We had a chance to interview the sound mixer Christian Dolan. I don’t envy his job. Sound remains the biggest challenge for me, which is why I love to pass the buck to professionals. A number of the locations are near busy roads. This makes sound mixing especially tricky, so for Nightscape each actor has wireless mics hidden on them to get the best sound without background noise. A wireless boom mic is added in, which I had never seen before and I immediately thought it was the best thing ever.
It seems like things are running fairly smooth on set. The DP said they were on schedule, which is monumental half way in. Dailies are coming along nicely. The scene mentioned in the last post took a while, but I’ve caught up. As the footage comes in I get to piece scenes I’ve cut before with their adjoining scenes. It is starting to look like a movie.
9:03 am • 7 August 2011
Some of you will know how to interpret this screen shot. For the rest, let me break it down. This is my Final Cut project for Nightscape. On the timeline are a series of 25 different shots lined up with their audio (save for the MOS shots). The important thing to note is that all of these shots are for the same scene. The bulk of the shots will make up around 30 seconds to a minute of the movie. The whole scene will likely be 5 minutes. I should stop delaying and get to cutting it together.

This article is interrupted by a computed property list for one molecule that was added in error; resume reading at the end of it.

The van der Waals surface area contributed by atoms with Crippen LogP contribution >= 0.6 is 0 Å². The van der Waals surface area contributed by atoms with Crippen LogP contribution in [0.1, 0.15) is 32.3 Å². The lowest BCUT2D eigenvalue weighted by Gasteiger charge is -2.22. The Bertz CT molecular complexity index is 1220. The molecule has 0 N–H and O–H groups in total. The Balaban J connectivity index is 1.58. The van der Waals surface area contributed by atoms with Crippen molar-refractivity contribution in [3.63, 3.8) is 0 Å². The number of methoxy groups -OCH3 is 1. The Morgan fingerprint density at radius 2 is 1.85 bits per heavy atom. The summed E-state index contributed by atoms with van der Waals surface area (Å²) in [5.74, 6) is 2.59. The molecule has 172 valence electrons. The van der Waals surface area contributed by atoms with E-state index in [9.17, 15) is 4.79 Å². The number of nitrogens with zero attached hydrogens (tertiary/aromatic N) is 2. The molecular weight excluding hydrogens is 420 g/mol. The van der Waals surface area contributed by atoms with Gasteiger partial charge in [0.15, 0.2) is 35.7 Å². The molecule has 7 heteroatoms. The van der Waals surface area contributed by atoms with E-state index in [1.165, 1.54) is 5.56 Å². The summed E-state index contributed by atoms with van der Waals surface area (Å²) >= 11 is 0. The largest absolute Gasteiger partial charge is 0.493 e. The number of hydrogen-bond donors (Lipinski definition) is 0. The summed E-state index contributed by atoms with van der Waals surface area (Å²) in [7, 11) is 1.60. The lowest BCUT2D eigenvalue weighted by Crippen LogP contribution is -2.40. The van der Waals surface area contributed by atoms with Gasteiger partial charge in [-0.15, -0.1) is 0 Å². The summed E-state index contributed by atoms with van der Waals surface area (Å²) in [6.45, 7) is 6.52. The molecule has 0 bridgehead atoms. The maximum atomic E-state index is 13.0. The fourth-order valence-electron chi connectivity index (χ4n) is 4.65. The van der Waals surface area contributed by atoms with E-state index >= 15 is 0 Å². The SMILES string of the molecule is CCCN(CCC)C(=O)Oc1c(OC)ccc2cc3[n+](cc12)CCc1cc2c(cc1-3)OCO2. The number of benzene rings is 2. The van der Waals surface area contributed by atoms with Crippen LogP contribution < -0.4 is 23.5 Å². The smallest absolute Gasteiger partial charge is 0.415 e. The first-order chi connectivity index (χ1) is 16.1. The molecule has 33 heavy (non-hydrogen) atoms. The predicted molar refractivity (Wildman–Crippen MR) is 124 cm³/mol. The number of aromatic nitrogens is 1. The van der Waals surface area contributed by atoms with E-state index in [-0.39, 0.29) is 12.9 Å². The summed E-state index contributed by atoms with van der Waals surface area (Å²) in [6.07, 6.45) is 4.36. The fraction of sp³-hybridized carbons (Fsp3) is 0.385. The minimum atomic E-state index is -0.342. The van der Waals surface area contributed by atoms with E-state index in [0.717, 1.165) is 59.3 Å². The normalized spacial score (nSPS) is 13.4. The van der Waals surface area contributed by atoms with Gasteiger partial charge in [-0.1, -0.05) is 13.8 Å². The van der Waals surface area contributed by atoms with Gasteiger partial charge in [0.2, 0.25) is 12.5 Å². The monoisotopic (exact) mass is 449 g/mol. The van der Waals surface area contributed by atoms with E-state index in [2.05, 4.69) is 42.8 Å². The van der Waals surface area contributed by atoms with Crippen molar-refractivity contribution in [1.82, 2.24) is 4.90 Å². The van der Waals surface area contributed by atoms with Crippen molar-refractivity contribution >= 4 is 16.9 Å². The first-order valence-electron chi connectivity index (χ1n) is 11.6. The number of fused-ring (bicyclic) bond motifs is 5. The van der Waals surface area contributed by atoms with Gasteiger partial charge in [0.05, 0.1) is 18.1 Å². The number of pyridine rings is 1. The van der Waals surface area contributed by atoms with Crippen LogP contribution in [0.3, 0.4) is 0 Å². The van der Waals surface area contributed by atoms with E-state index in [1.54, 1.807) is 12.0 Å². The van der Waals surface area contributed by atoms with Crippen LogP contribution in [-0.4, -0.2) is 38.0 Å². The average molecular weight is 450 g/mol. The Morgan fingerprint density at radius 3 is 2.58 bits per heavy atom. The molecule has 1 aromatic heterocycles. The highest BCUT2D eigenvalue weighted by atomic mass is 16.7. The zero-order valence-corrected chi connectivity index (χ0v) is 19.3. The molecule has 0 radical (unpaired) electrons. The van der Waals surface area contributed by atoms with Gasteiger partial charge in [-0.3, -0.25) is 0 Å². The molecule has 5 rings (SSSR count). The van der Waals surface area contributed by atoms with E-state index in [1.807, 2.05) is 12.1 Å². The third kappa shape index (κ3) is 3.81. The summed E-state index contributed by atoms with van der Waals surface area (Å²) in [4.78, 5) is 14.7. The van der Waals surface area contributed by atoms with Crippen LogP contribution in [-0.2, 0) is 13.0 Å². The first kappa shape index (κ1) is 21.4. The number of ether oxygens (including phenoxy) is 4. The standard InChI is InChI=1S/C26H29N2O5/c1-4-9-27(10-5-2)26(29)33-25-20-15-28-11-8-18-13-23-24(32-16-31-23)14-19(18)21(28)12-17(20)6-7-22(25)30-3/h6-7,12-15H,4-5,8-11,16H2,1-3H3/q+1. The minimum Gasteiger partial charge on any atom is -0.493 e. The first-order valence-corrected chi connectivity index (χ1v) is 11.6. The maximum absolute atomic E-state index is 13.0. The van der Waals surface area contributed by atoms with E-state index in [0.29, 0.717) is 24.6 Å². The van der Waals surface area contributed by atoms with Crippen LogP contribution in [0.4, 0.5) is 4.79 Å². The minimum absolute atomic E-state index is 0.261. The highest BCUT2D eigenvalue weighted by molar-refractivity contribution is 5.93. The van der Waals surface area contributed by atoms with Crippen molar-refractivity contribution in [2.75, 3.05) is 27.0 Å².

4:06 pm • 5 August 2011
On Monday we listened to the delightful musical stylings of Emily Galash (playing Kat) and then watched Joshua St. James (Smoke) get splattered with blood. The guitar doesn’t show up in Nightscape, but the blood does, lots of it. My wife reverted back to horror movie fan girl at the sight of it.
We captured an update from David (the director) and another couple of interviews for the Behind the Scenes. The first was with Emily, in which we discussed the strange dialect in the film (she described it as “not making sense if you just read it”) and how the clothes make the woman. Kat is a drifter, which brings to mind T-shirt and jeans, but the costumes are all dresses and shawls, that seem both feminine and utilitarian in a way. There is a lot of beige and light cream colors, making her blend with the background, which Kat would prefer. The boots are fashionable, but well worn.
The second interview was with the co-producer AJ Gordan. He gave us an insight into the logistics that get sorted out during pre-production and how they’ve already had to adapt on the fly a couple of times. AJ is a born and bred film geek, which has served him well in this career. This project started right after a previous one, and he almost didn’t take it, but in reading the script he said his younger self would kick his older self for not getting involved.
The dailies are coming along. Even though I figured out the wonders of Redcine-X, it still takes a while to transcode. So far everything looks good. I’ll be curious to look at the picture after color correction. Right now everything is shot in bright daylight, which is good because it gives us plenty of room to play with color, but currently it doesn’t seem all that intimidating.
I was able to cut the scene David described as being his favorite last night. Great acting by both Emily and Joshua took place. It is always interesting to me to have these emotional scenes shot three days into production. It’s a credit to the actors that they have such a connection to their characters that they could pull this scene off so early on.
7:29 am • 3 August 2011
A while ago we went to watch Jason Edwards record the sounds of the cars for Nightscape. Here’s a behind the scenes clip from that day.